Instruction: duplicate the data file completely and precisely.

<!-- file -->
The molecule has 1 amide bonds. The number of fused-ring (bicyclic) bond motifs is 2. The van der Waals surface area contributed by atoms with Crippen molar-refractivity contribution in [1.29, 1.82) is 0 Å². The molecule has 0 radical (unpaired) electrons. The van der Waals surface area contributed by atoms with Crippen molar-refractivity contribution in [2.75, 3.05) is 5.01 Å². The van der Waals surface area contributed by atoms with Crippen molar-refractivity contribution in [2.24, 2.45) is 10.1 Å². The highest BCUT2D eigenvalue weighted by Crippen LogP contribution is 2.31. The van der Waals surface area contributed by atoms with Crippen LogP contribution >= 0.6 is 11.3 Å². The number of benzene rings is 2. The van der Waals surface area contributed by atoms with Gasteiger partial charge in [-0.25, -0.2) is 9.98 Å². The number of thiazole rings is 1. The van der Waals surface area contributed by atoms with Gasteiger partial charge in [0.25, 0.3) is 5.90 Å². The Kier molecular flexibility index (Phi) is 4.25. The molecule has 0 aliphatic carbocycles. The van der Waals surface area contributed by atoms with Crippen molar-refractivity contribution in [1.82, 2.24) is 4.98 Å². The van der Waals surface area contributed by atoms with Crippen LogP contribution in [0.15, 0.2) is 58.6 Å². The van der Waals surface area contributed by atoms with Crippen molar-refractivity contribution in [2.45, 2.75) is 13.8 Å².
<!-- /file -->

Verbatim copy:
The molecule has 1 amide bonds. The number of fused-ring (bicyclic) bond motifs is 2. The van der Waals surface area contributed by atoms with Crippen molar-refractivity contribution in [1.29, 1.82) is 0 Å². The molecule has 0 radical (unpaired) electrons. The van der Waals surface area contributed by atoms with Crippen molar-refractivity contribution in [2.75, 3.05) is 5.01 Å². The van der Waals surface area contributed by atoms with Crippen molar-refractivity contribution in [2.24, 2.45) is 10.1 Å². The highest BCUT2D eigenvalue weighted by Crippen LogP contribution is 2.31. The van der Waals surface area contributed by atoms with Crippen LogP contribution >= 0.6 is 11.3 Å². The number of benzene rings is 2. The van der Waals surface area contributed by atoms with Gasteiger partial charge in [-0.25, -0.2) is 9.98 Å². The number of thiazole rings is 1. The van der Waals surface area contributed by atoms with Gasteiger partial charge in [0.25, 0.3) is 5.90 Å². The Kier molecular flexibility index (Phi) is 4.25. The molecule has 0 aliphatic carbocycles. The van der Waals surface area contributed by atoms with Crippen molar-refractivity contribution in [1.82, 2.24) is 4.98 Å². The van der Waals surface area contributed by atoms with Crippen LogP contribution in [0.15, 0.2) is 58.6 Å². The van der Waals surface area contributed by atoms with Crippen molar-refractivity contribution in [2.45, 2.75) is 13.8 Å².